Yes, the fact that there's more gold / energy / carrots will reduce the trade value of other gold / energy / carrots. I agree that this is unfortunate for people holding large carrot reserves, but why is it anti-capitalist?

Bitcoins, gold: hold value
carrots/energy/batteries: decay in a relatively short time span
That's where the analogy breaks down.... when you put a real orange in your fake apple basket.

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April 25, 2011, 08:03:40 AM
 #38

One of the arguments often cited in favor of a fixed supply is the trust it creates. There are no more than 21 million bitcoins, therefore you know precisely what fraction of the money supply you own. This "certainty" is opposed to the unstability caused by central bankers inflating the money supply at unpredictable rate.

I think that this story misses a critical point.

Every year, bitcoins will be lost, for various reasons (backup mistakes, people not caring about a few bitcent, people dying, etc). The loss rate might be a very small fraction of the total, it is nonetheless a cumulative effect, meaning that the number of lost coins increases over time. And since the supply is fixed, the fraction of lost bitcoins will increase over time.

In principle, this should not be a problem, because bitcoins are divisible. Indeed, as somebody mentioned, the whole bitcoin economy could run on one single bitcoin. This is not a technical problem, indeed. It is, however, an uncertainty problem. Indeed, there is no way to know whether a bitcoin has been lost, or whether it is just sat upon. As time passes, the amount of lost bitcoins will increase, and so will the uncertainty about that amount.

This uncertainty is a major problem for the market. It means that we traded the unpredictability of central bank policies for an unpredictability of the size of the actual money supply. We did not create something more stable. As time passes, uncertainty can only grow, causing bubbles and abrupt price changes.

A small amount of inflation should prevent this. Of course, it will not prevent the loss of bitcoins, but it will ensure that the fraction of bitcoins that have been lost remains capped. If the bitcoin loss rate is 1%/year, a controlled inflation rate of 2%/year will ensure precisely that. It will ensure that the consequences of somebody losing their wallet today will be bounded in the future.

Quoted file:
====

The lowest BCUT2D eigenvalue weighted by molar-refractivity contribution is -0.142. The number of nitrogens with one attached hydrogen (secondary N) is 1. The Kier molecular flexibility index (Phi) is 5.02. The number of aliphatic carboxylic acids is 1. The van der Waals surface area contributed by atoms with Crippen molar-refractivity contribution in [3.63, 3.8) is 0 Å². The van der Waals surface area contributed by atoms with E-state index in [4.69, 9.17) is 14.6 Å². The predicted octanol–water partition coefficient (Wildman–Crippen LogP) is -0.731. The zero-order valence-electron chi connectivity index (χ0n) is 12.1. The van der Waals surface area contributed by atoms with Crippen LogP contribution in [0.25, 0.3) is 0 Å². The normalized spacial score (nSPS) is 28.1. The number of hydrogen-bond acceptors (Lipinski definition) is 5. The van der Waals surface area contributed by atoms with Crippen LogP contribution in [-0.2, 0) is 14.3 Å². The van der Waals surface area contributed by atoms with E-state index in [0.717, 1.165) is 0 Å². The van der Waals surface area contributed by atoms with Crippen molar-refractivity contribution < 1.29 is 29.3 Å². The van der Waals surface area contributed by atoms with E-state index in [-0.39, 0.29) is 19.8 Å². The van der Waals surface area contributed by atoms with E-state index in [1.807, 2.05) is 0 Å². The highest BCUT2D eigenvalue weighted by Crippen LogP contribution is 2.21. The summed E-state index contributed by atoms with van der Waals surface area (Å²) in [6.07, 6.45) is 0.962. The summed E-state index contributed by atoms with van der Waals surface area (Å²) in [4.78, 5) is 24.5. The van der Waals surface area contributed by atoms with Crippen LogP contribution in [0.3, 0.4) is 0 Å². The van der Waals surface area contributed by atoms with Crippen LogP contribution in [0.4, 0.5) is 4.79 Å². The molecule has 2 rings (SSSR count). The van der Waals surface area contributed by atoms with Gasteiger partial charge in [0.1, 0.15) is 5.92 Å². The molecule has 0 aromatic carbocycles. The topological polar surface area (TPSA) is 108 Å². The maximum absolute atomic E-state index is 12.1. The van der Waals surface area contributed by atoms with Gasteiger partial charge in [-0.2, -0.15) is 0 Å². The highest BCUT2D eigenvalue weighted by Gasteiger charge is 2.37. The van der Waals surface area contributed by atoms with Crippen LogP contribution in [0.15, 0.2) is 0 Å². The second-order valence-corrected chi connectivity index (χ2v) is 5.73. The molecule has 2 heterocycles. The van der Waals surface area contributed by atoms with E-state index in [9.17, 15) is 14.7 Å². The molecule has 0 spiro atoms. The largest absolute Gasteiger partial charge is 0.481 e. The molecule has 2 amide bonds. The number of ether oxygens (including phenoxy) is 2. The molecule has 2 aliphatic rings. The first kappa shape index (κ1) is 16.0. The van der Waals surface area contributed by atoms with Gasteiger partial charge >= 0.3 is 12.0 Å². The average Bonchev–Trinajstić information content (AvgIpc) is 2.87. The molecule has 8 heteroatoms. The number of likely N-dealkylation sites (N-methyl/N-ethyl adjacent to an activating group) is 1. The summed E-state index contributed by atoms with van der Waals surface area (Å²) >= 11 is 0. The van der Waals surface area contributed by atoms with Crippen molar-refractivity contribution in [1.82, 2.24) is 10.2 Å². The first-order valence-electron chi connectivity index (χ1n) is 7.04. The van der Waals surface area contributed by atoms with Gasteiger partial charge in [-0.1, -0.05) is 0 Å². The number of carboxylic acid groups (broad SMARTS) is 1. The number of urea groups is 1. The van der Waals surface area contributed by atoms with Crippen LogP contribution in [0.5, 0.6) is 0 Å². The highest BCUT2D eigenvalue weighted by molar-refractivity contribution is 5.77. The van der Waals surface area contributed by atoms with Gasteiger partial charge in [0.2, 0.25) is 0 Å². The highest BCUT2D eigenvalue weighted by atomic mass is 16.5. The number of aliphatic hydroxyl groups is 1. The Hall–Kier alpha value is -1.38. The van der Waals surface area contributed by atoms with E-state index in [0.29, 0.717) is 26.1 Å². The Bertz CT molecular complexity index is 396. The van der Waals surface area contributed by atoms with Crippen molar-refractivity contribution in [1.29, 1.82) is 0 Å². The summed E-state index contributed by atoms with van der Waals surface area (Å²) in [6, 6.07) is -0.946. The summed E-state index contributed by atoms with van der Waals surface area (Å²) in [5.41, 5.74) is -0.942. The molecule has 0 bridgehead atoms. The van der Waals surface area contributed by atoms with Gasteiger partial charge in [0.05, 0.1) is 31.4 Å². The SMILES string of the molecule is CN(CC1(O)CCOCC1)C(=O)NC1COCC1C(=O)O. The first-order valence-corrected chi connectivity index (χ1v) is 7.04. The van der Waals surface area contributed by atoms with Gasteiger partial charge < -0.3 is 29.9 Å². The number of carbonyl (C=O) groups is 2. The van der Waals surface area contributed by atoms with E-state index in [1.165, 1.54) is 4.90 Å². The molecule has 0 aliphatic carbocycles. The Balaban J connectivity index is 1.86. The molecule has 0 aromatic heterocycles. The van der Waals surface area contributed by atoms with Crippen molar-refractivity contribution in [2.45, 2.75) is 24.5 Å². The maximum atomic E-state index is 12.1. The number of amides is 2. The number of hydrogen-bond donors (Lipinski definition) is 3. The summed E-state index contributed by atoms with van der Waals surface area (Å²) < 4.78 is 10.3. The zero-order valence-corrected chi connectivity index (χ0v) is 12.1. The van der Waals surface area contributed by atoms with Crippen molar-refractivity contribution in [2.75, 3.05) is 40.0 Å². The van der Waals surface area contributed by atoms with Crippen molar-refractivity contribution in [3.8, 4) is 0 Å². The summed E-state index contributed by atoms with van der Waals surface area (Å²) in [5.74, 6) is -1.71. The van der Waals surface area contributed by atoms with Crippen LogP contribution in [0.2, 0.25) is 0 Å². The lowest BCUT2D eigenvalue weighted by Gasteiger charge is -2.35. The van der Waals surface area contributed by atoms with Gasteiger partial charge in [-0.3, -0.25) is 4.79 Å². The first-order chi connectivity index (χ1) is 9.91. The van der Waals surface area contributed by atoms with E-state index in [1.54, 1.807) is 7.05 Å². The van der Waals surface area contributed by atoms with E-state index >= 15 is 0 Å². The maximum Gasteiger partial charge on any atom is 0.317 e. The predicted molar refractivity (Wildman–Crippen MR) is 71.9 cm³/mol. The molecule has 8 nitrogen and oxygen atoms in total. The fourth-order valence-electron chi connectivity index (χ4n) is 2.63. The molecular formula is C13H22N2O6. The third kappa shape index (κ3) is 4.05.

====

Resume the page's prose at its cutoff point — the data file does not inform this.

Another benefit of a fixed inflation rate is that we will not need to switch to an unproven model based solely on transaction fees.

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April 25, 2011, 08:46:18 AM
 #39

One of the arguments often cited in favor of a fixed supply is the trust it creates. There are no more than 21 million bitcoins, therefore you know precisely what fraction of the money supply you own. This "certainty" is opposed to the unstability caused by central bankers inflating the money supply at unpredictable rate.

I think that this story misses a critical point.

Every year, bitcoins will be lost, for various reasons (backup mistakes, people not caring about a few bitcent, people dying, etc). The loss rate might be a very small fraction of the total, it is nonetheless a cumulative effect, meaning that the number of lost coins increases over time. And since the supply is fixed, the fraction of lost bitcoins will increase over time.

In principle, this should not be a problem, because bitcoins are divisible. Indeed, as somebody mentioned, the whole bitcoin economy could run on one single bitcoin. This is not a technical problem, indeed. It is, however, an uncertainty problem. Indeed, there is no way to know whether a bitcoin has been lost, or whether it is just sat upon. As time passes, the amount of lost bitcoins will increase, and so will the uncertainty about that amount.

This uncertainty is a major problem for the market. It means that we traded the unpredictability of central bank policies for an unpredictability of the size of the actual money supply. We did not create something more stable. As time passes, uncertainty can only grow, causing bubbles and abrupt price changes.

A small amount of inflation should prevent this. Of course, it will not prevent the loss of bitcoins, but it will ensure that the fraction of bitcoins that have been lost remains capped. If the bitcoin loss rate is 1%/year, a controlled inflation rate of 2%/year will ensure precisely that. It will ensure that the consequences of somebody losing their wallet today will be bounded in the future.

Another benefit of a fixed inflation rate is that we will not need to switch to an unproven model based solely on transaction fees.


I could see a small fixed amount making sense (on a different block chain), but I won't support anything with a percentage inflation rate.

A, IMHO better solution, would be to have a once a year reclamation of all bitcoins that have not been in a transaction in the past year.  Everyone can just send any stale coins in their wallet to a new address.  The reclaimed coins would added up and divided by 87600 blocks per year, and added to the block rewards. (Divide by 87840 on leap years.)  Then we reclaim the certainty. (Which inflation doesn't really give you anyway, since loss rate is unknown without enforcing something like reclamation.  You're counterbalancing, but you don't know how much counterbalancing you should do.)